What were some of the challenges you faced while making the film? - for the woman in the film not for us.... It is undoubtedly a patriarchal society, sexual assault and abuse is a very real, daily experience for women there. Despite the hostile experiences they go through, the woman we were surrounded by came back with even more strength. We were lucky to be working with a crew of Jamaican women, Mel (fixer), Apple (Sound and Drone) and Imani herself, who are boss women and knew how to deal with any problematic situations and kept us out of trouble! The space that Imani has created is unique, in that there are not very many other support systems for women to escape from these challenges and therefore overcome them. Being a part of the surf girls family and using the ocean as this escape, together, brought us closer to to them. Building those relationships was really important to the narrative of the film.
Specifically for us. The film industry is so vast, with so many micro pockets within it, it is developing so fast and is a hugely competitive industry to want to be in. So we try to just stay focused on our projects and what is important for us to say, keeping it real, rather than getting lost in what is essentially zeitgeist and going to sell at that moment in time.
We are highly aware of the misrepresentation of our voices as woman when portrayed in media but also as female filmmakers trying to find work. Being a freelance creative might be the greatest and the stupidest thing we ever choose to do! We know it's all a balance and you've got to keep many doors open, making sure to have perspective on your situation . However we try not to get too hung up on it, by surrounding ourselves with strong positive people we can make anything happen.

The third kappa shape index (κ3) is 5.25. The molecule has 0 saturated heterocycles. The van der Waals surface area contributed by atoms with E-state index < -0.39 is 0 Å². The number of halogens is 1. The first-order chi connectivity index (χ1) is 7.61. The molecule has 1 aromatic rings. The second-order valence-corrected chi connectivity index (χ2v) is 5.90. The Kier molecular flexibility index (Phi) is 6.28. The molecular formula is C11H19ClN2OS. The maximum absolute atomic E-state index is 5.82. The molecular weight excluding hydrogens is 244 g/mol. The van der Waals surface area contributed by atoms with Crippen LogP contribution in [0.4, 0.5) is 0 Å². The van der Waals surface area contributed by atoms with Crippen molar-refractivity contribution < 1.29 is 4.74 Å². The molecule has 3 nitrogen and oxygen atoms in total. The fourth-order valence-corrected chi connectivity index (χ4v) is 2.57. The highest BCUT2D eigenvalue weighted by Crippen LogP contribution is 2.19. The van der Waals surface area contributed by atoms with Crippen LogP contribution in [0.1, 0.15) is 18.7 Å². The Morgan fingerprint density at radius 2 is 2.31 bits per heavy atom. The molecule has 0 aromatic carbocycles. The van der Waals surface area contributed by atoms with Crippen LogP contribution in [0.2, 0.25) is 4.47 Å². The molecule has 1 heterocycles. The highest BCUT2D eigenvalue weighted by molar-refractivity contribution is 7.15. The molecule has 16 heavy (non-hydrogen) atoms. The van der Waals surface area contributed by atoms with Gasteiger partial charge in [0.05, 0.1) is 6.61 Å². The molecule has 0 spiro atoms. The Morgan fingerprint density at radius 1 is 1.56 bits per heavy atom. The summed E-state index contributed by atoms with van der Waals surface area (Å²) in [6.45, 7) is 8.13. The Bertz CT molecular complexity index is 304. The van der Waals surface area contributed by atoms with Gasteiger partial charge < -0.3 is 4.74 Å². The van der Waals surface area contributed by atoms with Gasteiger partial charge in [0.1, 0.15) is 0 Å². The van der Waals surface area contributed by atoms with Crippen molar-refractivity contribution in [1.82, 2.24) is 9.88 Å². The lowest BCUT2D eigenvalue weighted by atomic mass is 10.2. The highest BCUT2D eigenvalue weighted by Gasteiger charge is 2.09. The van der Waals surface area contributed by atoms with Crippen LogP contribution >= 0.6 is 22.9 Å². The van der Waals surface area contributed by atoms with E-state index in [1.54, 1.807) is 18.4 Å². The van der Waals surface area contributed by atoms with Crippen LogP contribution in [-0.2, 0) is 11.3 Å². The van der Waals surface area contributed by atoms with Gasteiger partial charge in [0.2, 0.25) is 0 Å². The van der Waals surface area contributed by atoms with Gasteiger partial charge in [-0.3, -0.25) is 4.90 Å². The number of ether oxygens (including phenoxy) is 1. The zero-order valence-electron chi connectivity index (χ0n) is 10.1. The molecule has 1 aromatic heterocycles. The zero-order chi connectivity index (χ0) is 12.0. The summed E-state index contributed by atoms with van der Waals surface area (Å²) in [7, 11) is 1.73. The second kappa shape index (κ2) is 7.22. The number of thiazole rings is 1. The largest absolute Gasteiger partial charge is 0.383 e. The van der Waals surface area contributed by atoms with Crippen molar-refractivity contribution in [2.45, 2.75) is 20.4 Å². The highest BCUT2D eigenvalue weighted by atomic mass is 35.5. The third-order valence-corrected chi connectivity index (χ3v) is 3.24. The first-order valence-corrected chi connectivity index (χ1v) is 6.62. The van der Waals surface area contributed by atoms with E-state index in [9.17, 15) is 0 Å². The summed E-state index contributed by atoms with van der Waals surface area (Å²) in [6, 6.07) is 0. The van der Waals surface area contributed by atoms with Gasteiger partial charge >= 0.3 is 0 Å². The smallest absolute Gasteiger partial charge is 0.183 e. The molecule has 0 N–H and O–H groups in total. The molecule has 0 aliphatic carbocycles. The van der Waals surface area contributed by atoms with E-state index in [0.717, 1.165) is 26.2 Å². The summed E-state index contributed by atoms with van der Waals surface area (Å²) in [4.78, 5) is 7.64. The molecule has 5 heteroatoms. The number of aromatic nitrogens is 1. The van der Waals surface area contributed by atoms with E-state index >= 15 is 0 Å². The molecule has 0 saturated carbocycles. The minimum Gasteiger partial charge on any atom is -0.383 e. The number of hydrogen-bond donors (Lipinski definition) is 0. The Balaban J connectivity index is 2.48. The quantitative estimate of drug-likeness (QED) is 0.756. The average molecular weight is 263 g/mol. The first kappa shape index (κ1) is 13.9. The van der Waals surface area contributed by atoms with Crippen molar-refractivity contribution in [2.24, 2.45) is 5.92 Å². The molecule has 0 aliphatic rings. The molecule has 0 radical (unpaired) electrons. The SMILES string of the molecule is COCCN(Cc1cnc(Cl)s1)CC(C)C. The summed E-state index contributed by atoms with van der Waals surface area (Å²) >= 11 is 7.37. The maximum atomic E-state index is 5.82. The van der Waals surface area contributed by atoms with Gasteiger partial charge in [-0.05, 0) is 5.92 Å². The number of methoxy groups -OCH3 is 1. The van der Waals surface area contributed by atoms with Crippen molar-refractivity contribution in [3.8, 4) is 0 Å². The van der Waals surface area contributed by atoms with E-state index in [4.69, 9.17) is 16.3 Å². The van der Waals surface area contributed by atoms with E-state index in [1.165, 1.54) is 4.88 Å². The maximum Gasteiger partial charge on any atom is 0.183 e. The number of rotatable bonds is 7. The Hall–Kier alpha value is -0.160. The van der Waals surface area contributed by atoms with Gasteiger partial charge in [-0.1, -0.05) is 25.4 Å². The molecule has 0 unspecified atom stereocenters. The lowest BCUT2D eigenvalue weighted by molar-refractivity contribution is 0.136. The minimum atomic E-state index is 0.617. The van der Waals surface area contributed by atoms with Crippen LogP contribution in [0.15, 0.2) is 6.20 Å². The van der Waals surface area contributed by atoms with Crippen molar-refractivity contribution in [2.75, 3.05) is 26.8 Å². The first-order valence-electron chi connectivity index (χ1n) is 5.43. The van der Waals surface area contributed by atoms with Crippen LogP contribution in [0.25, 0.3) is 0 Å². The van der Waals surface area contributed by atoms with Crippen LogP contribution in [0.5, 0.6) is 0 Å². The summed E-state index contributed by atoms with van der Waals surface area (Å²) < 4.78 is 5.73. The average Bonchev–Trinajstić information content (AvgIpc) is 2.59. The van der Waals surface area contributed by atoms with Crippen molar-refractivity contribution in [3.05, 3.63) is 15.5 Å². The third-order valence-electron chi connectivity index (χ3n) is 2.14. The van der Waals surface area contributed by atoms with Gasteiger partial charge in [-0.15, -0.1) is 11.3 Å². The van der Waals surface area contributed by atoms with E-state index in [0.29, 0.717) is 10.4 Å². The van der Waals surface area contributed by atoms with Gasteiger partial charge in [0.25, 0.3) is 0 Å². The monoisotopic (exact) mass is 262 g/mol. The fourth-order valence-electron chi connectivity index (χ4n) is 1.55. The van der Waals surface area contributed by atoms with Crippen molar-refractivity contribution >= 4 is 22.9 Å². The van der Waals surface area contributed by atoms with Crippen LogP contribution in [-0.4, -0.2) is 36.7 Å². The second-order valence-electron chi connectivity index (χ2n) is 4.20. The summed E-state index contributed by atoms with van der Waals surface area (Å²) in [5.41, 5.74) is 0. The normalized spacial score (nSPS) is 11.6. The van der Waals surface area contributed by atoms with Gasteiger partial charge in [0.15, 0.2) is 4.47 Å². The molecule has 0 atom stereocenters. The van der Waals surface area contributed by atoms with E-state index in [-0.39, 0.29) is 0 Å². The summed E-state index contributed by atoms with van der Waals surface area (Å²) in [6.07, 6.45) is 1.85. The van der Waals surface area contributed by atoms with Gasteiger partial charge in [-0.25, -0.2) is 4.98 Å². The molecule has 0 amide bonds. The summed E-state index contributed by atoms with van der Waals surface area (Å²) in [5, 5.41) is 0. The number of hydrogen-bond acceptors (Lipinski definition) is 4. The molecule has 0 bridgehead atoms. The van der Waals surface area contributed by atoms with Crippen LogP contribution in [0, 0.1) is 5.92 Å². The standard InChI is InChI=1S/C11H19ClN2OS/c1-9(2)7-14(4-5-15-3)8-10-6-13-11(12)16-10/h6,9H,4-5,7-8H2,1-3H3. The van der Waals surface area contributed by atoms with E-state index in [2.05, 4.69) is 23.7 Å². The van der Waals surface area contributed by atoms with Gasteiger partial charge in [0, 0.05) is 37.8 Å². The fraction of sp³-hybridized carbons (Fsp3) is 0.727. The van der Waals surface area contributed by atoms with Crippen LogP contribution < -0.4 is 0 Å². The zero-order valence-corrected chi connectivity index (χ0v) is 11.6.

What do you hope the audience takes away from Imani’s story? Within surfing, for the film to be used as a positive tool, working from the bottom up – empowering communities of black women to get into the ocean and see a place for themselves in the global surf industry. In Jamaica we’d like to see Nya (Imani’s daughter) and her Jamaican friends and cousins, of all ages, grow up within this strong support system that Imani has created, and to continue to inspire future generations of women in surfing. We want to see these women to continue uniting together through the power of the ocean and surfing, and to continue to overcome and therefore challenge the patriarchal structures that surround them. Visually, we’d like the film to make large waves to change the sport. We can use it to challenge large brands, to show them their social responsibility and how it could potentially benefit them to be diverse in their advertising. In turn, this can increase the representation of many diverse athletes and open up more opportunities for sponsorship, create more funding and improve access on a local level all over the world for people to surf and find the therapy they need from the ocean. In the future, we hope that the surf industry will give support and representation to these surfers.